Ian Blackford, a lawmaker from the Scottish National Party, was dripping with sarcasm: “The long-awaited Sue Gray report — what a farce! It was carefully engineered to be a fact-finding exercise with no conclusions. And now we find it’s a fact-finding exercise with no facts.”
Gray, however, said her team carried out interviews with over 70 individuals and examined emails, WhatsApp messages, text messages, photographs and building entry and exit logs.
Gray was able to say that “Against the backdrop of the pandemic, when the Government was asking citizens to accept far-reaching restrictions on their lives, some of the behaviour surrounding these gatherings is difficult to justify.”
Gray concluded that “a number of these gatherings should not have been allowed to take place or to develop in the way that they did.”
Two of the parties at Downing Street, on the eve of Prince Philip’s funeral, prompted the prime minister’s office to apologize to Queen Elizabeth II. Johnson also half-apologized for attending a “bring your own booze” garden party, saying he was there only briefly. Otherwise, Downing Street has maintained that the gatherings were work-related.
Many Conservative lawmakers had said they were waiting to see the Gray report, presumably the full one with more details, before deciding whether to attempt to oust Johnson. The key questions: Did the British prime minister break the law? Who was responsible for the gatherings? Did Johnson have advance knowledge of the “bring your own booze” party? Were there get-togethers in the Johnsons’ apartment? What new details about various gatherings has Gray uncovered?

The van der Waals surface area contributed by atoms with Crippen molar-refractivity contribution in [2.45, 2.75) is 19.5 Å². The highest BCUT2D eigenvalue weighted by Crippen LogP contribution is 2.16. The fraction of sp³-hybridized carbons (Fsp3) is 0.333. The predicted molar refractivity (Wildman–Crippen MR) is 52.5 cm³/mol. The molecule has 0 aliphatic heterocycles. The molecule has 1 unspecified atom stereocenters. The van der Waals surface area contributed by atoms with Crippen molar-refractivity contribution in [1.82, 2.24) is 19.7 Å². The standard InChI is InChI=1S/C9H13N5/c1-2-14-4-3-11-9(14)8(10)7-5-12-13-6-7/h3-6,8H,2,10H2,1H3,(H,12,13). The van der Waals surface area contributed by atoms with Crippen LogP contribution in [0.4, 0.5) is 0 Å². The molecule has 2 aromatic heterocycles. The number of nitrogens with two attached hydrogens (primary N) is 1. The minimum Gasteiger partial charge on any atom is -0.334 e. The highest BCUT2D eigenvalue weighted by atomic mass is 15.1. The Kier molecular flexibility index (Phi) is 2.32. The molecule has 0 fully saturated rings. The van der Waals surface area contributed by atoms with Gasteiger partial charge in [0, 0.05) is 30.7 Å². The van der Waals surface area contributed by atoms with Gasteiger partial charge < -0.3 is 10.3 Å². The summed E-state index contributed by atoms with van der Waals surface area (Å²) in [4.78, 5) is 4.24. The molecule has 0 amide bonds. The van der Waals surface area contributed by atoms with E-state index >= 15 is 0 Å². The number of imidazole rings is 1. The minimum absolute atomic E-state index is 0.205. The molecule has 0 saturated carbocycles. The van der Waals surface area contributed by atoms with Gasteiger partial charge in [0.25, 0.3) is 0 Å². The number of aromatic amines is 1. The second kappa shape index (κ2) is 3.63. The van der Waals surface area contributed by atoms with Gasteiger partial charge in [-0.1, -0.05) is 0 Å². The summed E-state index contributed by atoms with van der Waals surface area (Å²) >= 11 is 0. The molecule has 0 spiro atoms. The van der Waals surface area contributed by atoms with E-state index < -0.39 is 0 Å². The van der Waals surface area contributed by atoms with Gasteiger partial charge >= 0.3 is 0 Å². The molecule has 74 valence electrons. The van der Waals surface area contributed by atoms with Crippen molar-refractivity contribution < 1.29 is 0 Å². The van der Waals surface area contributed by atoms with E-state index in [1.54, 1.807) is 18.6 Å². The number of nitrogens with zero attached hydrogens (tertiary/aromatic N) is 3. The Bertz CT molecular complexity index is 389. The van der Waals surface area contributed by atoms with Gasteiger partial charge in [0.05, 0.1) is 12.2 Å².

To trigger a leadership challenge in the Conservative Party, 54 Conservative members of Parliament would have to submit letters of no confidence to the chair of the 1922 Committee, made up of backbench party members. At least seven lawmakers have publicly said they have submitted letters, but more may have done so privately.
The whole scandal has been “a terribly damaging episode for trust in the government, the ability of the government to police itself and, more broadly, in the police themselves,” said Will Jennings, a politics expert at the University of Southampton.
The police have been criticized for not moving earlier to investigate the allegations about Downing Street parties — and for allowing one set of rules for the people and another for the powerful.
More than 100,000 people have been fined since the start of the pandemic for breaking coronavirus restrictions in England and Wales. Those who held small gatherings were fined 100 pounds, or $134. For groups of 30 or more, the penalty was 10,000 pounds, or $13,400.
Police signaled Monday that government staffers could face fines, with an opportunity to appeal, if the investigation determines “regulations have been breached without a reasonable excuse.”
Being under the cloud of a criminal investigation is hardly good for Johnson.
Tony Blair, who served as British prime minister from 1997 to 2007, was questioned by police in what became known as the “cash for peerages” scandal. Blair was never charged, but the episode cast a shadow over the final months of his premiership.